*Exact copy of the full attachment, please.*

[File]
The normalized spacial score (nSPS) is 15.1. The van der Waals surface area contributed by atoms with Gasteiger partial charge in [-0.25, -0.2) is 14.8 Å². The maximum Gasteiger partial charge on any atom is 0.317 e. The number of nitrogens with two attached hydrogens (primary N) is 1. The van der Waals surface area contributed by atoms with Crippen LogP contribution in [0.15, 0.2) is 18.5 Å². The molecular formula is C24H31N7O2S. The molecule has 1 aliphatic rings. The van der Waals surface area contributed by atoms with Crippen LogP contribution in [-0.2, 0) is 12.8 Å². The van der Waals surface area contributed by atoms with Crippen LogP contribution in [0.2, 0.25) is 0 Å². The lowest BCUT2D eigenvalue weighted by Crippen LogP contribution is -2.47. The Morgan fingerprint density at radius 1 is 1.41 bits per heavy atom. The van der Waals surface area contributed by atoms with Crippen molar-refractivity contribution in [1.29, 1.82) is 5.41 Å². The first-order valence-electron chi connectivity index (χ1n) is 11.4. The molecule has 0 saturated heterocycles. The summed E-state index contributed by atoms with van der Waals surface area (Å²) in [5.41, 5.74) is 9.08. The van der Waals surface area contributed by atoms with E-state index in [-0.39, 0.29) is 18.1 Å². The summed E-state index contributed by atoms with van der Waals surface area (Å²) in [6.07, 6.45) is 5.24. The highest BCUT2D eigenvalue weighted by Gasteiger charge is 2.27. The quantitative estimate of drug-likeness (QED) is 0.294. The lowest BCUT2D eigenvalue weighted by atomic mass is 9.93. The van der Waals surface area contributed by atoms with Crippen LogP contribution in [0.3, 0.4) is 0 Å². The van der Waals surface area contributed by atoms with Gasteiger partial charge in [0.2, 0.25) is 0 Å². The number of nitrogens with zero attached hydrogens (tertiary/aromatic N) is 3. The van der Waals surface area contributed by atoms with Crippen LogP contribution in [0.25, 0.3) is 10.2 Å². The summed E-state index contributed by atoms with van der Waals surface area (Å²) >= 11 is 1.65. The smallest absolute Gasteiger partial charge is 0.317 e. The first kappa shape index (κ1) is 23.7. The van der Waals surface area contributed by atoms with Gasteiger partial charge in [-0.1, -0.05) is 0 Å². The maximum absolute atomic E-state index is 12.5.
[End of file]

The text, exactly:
The normalized spacial score (nSPS) is 15.1. The van der Waals surface area contributed by atoms with Gasteiger partial charge in [-0.25, -0.2) is 14.8 Å². The maximum Gasteiger partial charge on any atom is 0.317 e. The number of nitrogens with two attached hydrogens (primary N) is 1. The van der Waals surface area contributed by atoms with Crippen LogP contribution in [0.15, 0.2) is 18.5 Å². The molecular formula is C24H31N7O2S. The molecule has 1 aliphatic rings. The van der Waals surface area contributed by atoms with Crippen LogP contribution in [-0.2, 0) is 12.8 Å². The van der Waals surface area contributed by atoms with Crippen LogP contribution in [0.2, 0.25) is 0 Å². The lowest BCUT2D eigenvalue weighted by Crippen LogP contribution is -2.47. The Morgan fingerprint density at radius 1 is 1.41 bits per heavy atom. The van der Waals surface area contributed by atoms with Crippen molar-refractivity contribution in [1.29, 1.82) is 5.41 Å². The first-order valence-electron chi connectivity index (χ1n) is 11.4. The molecule has 0 saturated heterocycles. The summed E-state index contributed by atoms with van der Waals surface area (Å²) in [5.41, 5.74) is 9.08. The van der Waals surface area contributed by atoms with E-state index in [-0.39, 0.29) is 18.1 Å². The summed E-state index contributed by atoms with van der Waals surface area (Å²) in [6.07, 6.45) is 5.24. The highest BCUT2D eigenvalue weighted by Gasteiger charge is 2.27. The quantitative estimate of drug-likeness (QED) is 0.294. The lowest BCUT2D eigenvalue weighted by atomic mass is 9.93. The van der Waals surface area contributed by atoms with Crippen LogP contribution in [0.3, 0.4) is 0 Å². The van der Waals surface area contributed by atoms with Gasteiger partial charge in [0.2, 0.25) is 0 Å². The number of nitrogens with zero attached hydrogens (tertiary/aromatic N) is 3. The van der Waals surface area contributed by atoms with Crippen LogP contribution in [0.25, 0.3) is 10.2 Å². The summed E-state index contributed by atoms with van der Waals surface area (Å²) >= 11 is 1.65. The smallest absolute Gasteiger partial charge is 0.317 e. The first kappa shape index (κ1) is 23.7. The van der Waals surface area contributed by atoms with Gasteiger partial charge in [-0.1, -0.05) is 0 Å². The maximum absolute atomic E-state index is 12.5.